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For the last 18 months I have had the privilege of leading the BMA’s medical student finance committee. In a few months I will be starting as an F1 in the Isle of Wight. One of my few regrets is that it will be time for me to move on from the medical students committee.
I’d like to take this opportunity to give my thoughts on the state of student finance, what it means for the profession and what we should be doing to improve financial access to medicine as a career.
So first a quick recap. Despite going against the Liberal Democrat manifesto the coalition government trebled tuition fees in England to £9000 per year. In 2015, the newly elected conservative government abolished means tested maintenance grants and broke an explicit promise to raise the student loans repayment threshold in line with inflation.
Finally the government despite all evidence to the contrary has decided to push through the abolition of the NHS Bursary for nursing, midwifery and AHP students. These changes mean that many medical students can now expect to repay >£100k and future nurses will graduate with >£50k of debt. All of this from a government that said we were all in this together.
Those are the headlines. But they are not just headlines. They have consequences. They affect aspiration and if left unchecked it will mean that access to the profession either as a nurse or doctor will be more and more determined by ability to pay, not ability.
The government may be the first government in history to argue that cutting corporation taxes stimulate activity, but raising the price of education doesn’t depress it.
The government likes to pretend that these changes haven’t affected participation to higher education. Well take a look at the UCAS application figures, which show that since 2012 there has been an 11 % drop of the number of students from England applying to study medicine. Research shows, unsurprisingly, those who are economically worst off are much less likely to apply to medicine.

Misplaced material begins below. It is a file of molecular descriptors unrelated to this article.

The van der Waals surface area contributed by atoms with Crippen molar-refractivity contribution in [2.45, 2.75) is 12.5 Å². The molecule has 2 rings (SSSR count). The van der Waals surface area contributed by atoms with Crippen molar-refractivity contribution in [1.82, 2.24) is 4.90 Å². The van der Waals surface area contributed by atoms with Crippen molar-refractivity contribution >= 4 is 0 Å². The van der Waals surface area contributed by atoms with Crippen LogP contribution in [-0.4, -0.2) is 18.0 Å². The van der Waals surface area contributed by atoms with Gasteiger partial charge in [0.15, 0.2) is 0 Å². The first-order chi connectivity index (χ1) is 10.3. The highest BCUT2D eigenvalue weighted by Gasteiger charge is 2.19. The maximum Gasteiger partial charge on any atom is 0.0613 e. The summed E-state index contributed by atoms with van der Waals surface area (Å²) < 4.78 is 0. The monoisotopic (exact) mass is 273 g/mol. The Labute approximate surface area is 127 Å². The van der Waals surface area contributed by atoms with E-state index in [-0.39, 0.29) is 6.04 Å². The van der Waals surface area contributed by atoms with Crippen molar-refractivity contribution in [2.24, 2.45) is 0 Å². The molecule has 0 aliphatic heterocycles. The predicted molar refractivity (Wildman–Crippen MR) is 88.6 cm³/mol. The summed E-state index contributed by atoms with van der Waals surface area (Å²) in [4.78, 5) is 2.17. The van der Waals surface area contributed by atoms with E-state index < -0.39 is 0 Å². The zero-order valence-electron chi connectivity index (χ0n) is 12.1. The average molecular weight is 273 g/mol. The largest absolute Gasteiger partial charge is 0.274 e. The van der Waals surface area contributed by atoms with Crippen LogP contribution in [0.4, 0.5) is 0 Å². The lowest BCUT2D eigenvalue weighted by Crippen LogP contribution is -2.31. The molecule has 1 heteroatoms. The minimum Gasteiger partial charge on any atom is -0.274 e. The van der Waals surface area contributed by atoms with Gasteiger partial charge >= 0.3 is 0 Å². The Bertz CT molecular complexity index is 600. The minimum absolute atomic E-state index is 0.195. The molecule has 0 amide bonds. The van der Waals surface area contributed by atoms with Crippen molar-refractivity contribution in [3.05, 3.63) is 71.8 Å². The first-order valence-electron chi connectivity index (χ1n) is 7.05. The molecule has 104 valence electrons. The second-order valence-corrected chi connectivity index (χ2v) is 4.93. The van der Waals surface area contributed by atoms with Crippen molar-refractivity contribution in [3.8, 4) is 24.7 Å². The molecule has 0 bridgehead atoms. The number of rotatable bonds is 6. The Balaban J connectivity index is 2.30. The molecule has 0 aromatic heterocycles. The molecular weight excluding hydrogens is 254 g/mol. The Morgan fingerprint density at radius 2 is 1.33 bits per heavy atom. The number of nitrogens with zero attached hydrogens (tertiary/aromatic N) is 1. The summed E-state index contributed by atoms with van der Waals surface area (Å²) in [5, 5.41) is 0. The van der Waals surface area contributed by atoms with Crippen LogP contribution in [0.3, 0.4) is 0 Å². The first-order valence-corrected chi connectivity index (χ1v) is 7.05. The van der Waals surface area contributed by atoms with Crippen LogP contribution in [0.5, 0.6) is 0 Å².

But allow me to get beyond the statistics and tell you that in the last 18 months I have seen countless cases of students unable to finance their students. Sometimes students so dedicated to studying medicine that they spend, and borrow whatever they have to pursue their dream of serving in the NHS only to have to drop out, purely for financial reasons. And not just there, I am contacted by prospective students who are unable even to apply to medicine for lack of financial support. Just recently I was contacted by a student nurse who was thinking about studying medicine as a second degree. AS a medical student, I am in awe of student nurses ad it would benefit patients and doctors alike to have a dual qualified doctor working in the NHS but student finance rules will not allow for this. We have a system which allows 16 year olds one short at deciding the right path for their career. If you want to change your path or want to dual qualify, whatever the benefit to the NHS but for a small number of accelerated courses, you are on your own.
So what can we do? In the first year of my role I sought to persuade government that their policies were wrong. Like it or not this is a government that sought to resale from its promises over child tax credits and even tried to reduce funding for the disabled. I wish I could say that fair funding was a government priority, but it isn’t. But there is hope. There are things that we can do to fight for fairer access to education.
Many universities are interested in seeing what they can do to help applicants. I would like to give particular praise to the University of Bristol Medical School after it introduced a placement policy for medical students, specifically seeking to help medical students in financial difficulty.
There are also some wonderful charities seeking to help students. Not least BMA Charities, which helps doctors and medical students in financial distress. For more charitable sources see the BMA Student Funding Guides.
Martin Luther King famously said that the arc of the moral universe is long, but it bends towards justice. I believe that the student finance policies of the last ten years have been regressive but when I meet with BMA members I believe we will keep fighting until ability and not ability to pay determines who looks after patients.
Tom Rock is deputy chair and finance lead for the BMA medical students committee